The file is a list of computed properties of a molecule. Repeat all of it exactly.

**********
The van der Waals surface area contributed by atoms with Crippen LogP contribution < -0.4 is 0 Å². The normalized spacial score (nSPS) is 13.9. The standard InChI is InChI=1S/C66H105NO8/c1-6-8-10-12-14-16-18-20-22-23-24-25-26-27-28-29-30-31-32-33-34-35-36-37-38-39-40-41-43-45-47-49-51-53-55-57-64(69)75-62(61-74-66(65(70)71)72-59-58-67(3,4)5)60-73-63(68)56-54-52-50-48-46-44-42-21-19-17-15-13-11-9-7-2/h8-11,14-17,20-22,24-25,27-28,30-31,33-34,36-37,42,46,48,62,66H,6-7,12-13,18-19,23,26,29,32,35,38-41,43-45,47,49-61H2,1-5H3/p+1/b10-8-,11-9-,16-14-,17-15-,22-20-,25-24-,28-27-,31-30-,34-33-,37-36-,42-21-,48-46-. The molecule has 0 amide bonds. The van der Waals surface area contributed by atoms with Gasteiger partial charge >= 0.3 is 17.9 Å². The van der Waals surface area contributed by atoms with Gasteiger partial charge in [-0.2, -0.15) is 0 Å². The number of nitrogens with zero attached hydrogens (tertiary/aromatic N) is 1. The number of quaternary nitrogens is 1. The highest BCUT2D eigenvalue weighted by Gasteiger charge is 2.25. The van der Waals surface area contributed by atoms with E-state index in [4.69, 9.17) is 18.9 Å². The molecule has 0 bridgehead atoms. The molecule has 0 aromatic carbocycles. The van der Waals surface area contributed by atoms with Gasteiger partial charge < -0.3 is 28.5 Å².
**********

The van der Waals surface area contributed by atoms with Crippen LogP contribution < -0.4 is 0 Å². The normalized spacial score (nSPS) is 13.9. The standard InChI is InChI=1S/C66H105NO8/c1-6-8-10-12-14-16-18-20-22-23-24-25-26-27-28-29-30-31-32-33-34-35-36-37-38-39-40-41-43-45-47-49-51-53-55-57-64(69)75-62(61-74-66(65(70)71)72-59-58-67(3,4)5)60-73-63(68)56-54-52-50-48-46-44-42-21-19-17-15-13-11-9-7-2/h8-11,14-17,20-22,24-25,27-28,30-31,33-34,36-37,42,46,48,62,66H,6-7,12-13,18-19,23,26,29,32,35,38-41,43-45,47,49-61H2,1-5H3/p+1/b10-8-,11-9-,16-14-,17-15-,22-20-,25-24-,28-27-,31-30-,34-33-,37-36-,42-21-,48-46-. The molecule has 0 amide bonds. The van der Waals surface area contributed by atoms with Gasteiger partial charge >= 0.3 is 17.9 Å². The van der Waals surface area contributed by atoms with Gasteiger partial charge in [-0.2, -0.15) is 0 Å². The number of nitrogens with zero attached hydrogens (tertiary/aromatic N) is 1. The number of quaternary nitrogens is 1. The highest BCUT2D eigenvalue weighted by Gasteiger charge is 2.25. The van der Waals surface area contributed by atoms with E-state index in [4.69, 9.17) is 18.9 Å². The molecule has 0 bridgehead atoms. The molecule has 0 aromatic carbocycles. The van der Waals surface area contributed by atoms with Gasteiger partial charge < -0.3 is 28.5 Å².